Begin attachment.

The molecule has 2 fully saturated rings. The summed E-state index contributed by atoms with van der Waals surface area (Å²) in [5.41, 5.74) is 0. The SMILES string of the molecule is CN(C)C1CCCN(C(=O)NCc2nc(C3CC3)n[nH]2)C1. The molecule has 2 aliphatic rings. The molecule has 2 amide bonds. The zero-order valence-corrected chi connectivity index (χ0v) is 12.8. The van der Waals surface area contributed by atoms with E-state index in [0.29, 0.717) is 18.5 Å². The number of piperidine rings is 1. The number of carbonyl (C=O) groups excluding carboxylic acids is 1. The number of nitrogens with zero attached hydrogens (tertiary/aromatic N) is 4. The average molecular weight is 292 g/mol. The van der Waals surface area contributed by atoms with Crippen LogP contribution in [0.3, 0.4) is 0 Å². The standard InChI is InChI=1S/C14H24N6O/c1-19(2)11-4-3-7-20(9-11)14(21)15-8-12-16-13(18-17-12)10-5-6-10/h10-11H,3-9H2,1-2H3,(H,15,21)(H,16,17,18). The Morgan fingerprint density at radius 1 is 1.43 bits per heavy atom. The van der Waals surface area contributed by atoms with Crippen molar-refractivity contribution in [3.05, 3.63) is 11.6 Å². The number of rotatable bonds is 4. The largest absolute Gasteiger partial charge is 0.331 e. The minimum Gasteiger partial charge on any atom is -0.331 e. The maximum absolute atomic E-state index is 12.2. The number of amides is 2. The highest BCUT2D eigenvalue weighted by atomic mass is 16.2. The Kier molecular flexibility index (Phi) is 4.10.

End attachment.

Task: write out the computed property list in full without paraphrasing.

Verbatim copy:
The molecule has 2 fully saturated rings. The summed E-state index contributed by atoms with van der Waals surface area (Å²) in [5.41, 5.74) is 0. The SMILES string of the molecule is CN(C)C1CCCN(C(=O)NCc2nc(C3CC3)n[nH]2)C1. The molecule has 2 aliphatic rings. The molecule has 2 amide bonds. The zero-order valence-corrected chi connectivity index (χ0v) is 12.8. The van der Waals surface area contributed by atoms with E-state index in [0.29, 0.717) is 18.5 Å². The number of piperidine rings is 1. The number of carbonyl (C=O) groups excluding carboxylic acids is 1. The number of nitrogens with zero attached hydrogens (tertiary/aromatic N) is 4. The average molecular weight is 292 g/mol. The van der Waals surface area contributed by atoms with Crippen LogP contribution in [0.3, 0.4) is 0 Å². The standard InChI is InChI=1S/C14H24N6O/c1-19(2)11-4-3-7-20(9-11)14(21)15-8-12-16-13(18-17-12)10-5-6-10/h10-11H,3-9H2,1-2H3,(H,15,21)(H,16,17,18). The Morgan fingerprint density at radius 1 is 1.43 bits per heavy atom. The van der Waals surface area contributed by atoms with Crippen molar-refractivity contribution in [3.05, 3.63) is 11.6 Å². The number of rotatable bonds is 4. The largest absolute Gasteiger partial charge is 0.331 e. The minimum Gasteiger partial charge on any atom is -0.331 e. The maximum absolute atomic E-state index is 12.2. The number of amides is 2. The highest BCUT2D eigenvalue weighted by atomic mass is 16.2. The Kier molecular flexibility index (Phi) is 4.10.